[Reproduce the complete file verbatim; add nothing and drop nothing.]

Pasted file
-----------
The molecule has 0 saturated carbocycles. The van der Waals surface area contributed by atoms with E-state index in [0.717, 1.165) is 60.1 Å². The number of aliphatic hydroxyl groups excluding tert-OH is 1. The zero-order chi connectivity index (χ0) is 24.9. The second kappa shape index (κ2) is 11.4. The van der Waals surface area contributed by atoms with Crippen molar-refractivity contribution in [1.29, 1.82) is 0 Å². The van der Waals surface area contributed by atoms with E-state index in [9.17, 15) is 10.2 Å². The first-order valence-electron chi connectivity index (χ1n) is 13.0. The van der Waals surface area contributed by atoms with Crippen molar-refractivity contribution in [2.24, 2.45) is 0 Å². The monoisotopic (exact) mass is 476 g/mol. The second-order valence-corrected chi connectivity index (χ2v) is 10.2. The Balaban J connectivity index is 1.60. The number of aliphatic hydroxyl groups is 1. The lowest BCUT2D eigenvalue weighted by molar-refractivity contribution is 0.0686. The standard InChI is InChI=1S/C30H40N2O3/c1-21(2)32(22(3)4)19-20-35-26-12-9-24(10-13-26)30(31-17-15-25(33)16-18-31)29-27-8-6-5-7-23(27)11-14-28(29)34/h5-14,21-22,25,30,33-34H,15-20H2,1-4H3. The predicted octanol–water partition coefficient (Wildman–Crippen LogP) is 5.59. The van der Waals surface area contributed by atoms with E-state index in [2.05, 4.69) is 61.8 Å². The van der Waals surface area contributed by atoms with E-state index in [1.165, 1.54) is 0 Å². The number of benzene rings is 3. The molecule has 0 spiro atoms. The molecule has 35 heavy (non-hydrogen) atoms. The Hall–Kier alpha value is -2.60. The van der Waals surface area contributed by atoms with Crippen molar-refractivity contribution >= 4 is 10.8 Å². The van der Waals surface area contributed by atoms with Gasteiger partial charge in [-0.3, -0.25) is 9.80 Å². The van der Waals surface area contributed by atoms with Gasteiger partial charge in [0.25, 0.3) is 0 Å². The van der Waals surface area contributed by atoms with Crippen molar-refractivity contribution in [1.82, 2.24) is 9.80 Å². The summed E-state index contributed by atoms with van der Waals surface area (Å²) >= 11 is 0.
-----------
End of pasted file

The molecule has 0 saturated carbocycles. The van der Waals surface area contributed by atoms with E-state index in [0.717, 1.165) is 60.1 Å². The number of aliphatic hydroxyl groups excluding tert-OH is 1. The zero-order chi connectivity index (χ0) is 24.9. The second kappa shape index (κ2) is 11.4. The van der Waals surface area contributed by atoms with Crippen molar-refractivity contribution in [1.29, 1.82) is 0 Å². The van der Waals surface area contributed by atoms with E-state index in [9.17, 15) is 10.2 Å². The first-order valence-electron chi connectivity index (χ1n) is 13.0. The van der Waals surface area contributed by atoms with Crippen molar-refractivity contribution in [2.24, 2.45) is 0 Å². The monoisotopic (exact) mass is 476 g/mol. The second-order valence-corrected chi connectivity index (χ2v) is 10.2. The Balaban J connectivity index is 1.60. The number of aliphatic hydroxyl groups is 1. The lowest BCUT2D eigenvalue weighted by molar-refractivity contribution is 0.0686. The standard InChI is InChI=1S/C30H40N2O3/c1-21(2)32(22(3)4)19-20-35-26-12-9-24(10-13-26)30(31-17-15-25(33)16-18-31)29-27-8-6-5-7-23(27)11-14-28(29)34/h5-14,21-22,25,30,33-34H,15-20H2,1-4H3. The predicted octanol–water partition coefficient (Wildman–Crippen LogP) is 5.59. The van der Waals surface area contributed by atoms with E-state index in [2.05, 4.69) is 61.8 Å². The van der Waals surface area contributed by atoms with E-state index in [1.165, 1.54) is 0 Å². The number of benzene rings is 3. The molecule has 0 spiro atoms. The molecule has 35 heavy (non-hydrogen) atoms. The Hall–Kier alpha value is -2.60. The van der Waals surface area contributed by atoms with Crippen molar-refractivity contribution >= 4 is 10.8 Å². The van der Waals surface area contributed by atoms with Gasteiger partial charge in [-0.3, -0.25) is 9.80 Å². The van der Waals surface area contributed by atoms with Gasteiger partial charge in [0.25, 0.3) is 0 Å². The van der Waals surface area contributed by atoms with Crippen molar-refractivity contribution in [1.82, 2.24) is 9.80 Å². The summed E-state index contributed by atoms with van der Waals surface area (Å²) >= 11 is 0.